Using Linear Heat Detection for Airport Terminal Applications

25th August 2014

The airport terminal. A humming centre of travel: excited families going on holiday; business men and women; backpackers; people waiting to greet arrivals or see friends and family off on journeys.

At Heathrow airport, the busiest airport for international passengers in the world, they see an average influx of 191,200 passengers every day, not including other visitors and the staggering number of staff needed to ensure operations run smoothly. With so much human traffic, if fire was to break out the potential loss of life would be incredibly high.

The Impact of Fire

Even if tragic loss of life is possible to avoid, there could be severe impact to the international economy. Delays mean aircraft can't meet their schedules, putting people and cargo in parts of the world where they shouldn't be. Passengers and businesses may lose confidence in a particular airline or airport, leading to loss of reputation and revenue. In addition to lost flight sales, ancillary airport businesses may see a downturn in profits due to lack of footfall.

Fire Risks In Airport Terminals

It's likely that if you're reading this, you've been in an airport terminal at some point in your life. You may even be a frequent flyer. Next time you're due to board a flight, take a good look at your surroundings. Which fire risks can you see?

Some of the many airport terminal fire risks include:

  • power distribution systems
  • shops
  • restaurants
  • transit systems
  • warehouses

Airport environments are often dirty, dusty and can contain corrosive materials. In addition to these conditions, many areas also offer limited access so traditional fire detection may not always be suitable. Linear Heat Detection can prove a life-saving alternative.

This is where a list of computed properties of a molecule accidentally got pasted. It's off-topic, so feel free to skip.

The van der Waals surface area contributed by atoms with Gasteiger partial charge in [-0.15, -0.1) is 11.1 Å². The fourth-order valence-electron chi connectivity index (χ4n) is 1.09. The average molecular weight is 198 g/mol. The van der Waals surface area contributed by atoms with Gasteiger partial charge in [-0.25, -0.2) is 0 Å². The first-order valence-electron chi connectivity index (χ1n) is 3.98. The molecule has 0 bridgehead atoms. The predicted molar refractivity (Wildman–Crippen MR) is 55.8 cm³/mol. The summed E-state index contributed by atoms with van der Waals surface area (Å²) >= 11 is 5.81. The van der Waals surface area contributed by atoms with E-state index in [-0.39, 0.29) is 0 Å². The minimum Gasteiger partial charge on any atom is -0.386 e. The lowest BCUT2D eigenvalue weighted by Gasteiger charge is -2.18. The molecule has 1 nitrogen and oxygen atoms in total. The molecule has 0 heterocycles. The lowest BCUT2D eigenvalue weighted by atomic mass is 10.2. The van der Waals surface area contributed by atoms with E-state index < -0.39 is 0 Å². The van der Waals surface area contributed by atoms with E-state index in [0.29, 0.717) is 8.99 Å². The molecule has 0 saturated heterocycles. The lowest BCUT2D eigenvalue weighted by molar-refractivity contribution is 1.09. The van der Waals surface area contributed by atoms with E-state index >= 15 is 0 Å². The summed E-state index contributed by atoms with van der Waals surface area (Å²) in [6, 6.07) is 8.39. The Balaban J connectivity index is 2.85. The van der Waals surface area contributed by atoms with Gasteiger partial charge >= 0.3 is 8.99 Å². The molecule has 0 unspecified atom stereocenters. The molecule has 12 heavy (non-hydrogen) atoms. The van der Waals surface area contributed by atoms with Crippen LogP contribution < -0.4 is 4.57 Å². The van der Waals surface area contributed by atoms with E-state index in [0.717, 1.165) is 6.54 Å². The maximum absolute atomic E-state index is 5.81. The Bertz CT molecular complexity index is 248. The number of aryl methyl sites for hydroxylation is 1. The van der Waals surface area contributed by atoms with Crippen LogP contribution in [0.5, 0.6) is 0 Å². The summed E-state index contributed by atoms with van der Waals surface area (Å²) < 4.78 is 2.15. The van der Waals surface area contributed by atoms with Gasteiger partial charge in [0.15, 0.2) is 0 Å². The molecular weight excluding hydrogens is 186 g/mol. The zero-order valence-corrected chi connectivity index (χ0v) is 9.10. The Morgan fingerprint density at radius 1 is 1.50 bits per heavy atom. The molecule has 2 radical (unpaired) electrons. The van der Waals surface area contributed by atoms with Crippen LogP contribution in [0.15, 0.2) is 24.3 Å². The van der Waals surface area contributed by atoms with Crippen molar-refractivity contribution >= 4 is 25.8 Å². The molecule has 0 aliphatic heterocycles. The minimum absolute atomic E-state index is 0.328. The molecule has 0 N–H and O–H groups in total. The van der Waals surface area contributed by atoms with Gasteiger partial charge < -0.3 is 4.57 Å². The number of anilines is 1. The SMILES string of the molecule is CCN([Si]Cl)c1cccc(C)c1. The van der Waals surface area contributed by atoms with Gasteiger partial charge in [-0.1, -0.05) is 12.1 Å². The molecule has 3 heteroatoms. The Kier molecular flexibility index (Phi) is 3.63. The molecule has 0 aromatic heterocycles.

The Solution: Linear Heat Detection

Linear Heat Detection systems, such as our FyreLine range, use unique heat sensing cable to measure temperature across vast distances. Linear heat cables can be installed in lengths in excess of 1000m and can trigger an alarm regardless of length exposed.

The cable is coated in a temperature sensitive polymer which, when heated to its rated temperature, will disintegrate causing two wires to touch and create a short. This sends a signal to the fire control panel which can give a measurement of how far away the short has occurred, thus giving the location of the potential fire.

After the fire has been managed, the damaged section of cable can simply be replaced using junction boxes, negating the need to replace the full cable length which can be costly.

We've compiled a list of airport terminal areas where we believe linear heat detection could be successfully deployed, please note that this list is by no means exhaustive:

  • power cables
  • station platforms
  • tunnels
  • escalators
  • passenger conveyors
  • baggage conveyors
  • lift shafts
  • ventilation shafts
  • false ceilings
  • warehouses
  • hangars

To find out more about linear heat detection or the FyreLine system feel free to contact Eurofyre on +44 (0)1329 835024 or by email to info@eurofyre.co.uk.

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Mark Redfearn

Posted by Mark Redfearn

Mark is the technical services manager at Eurofyre.

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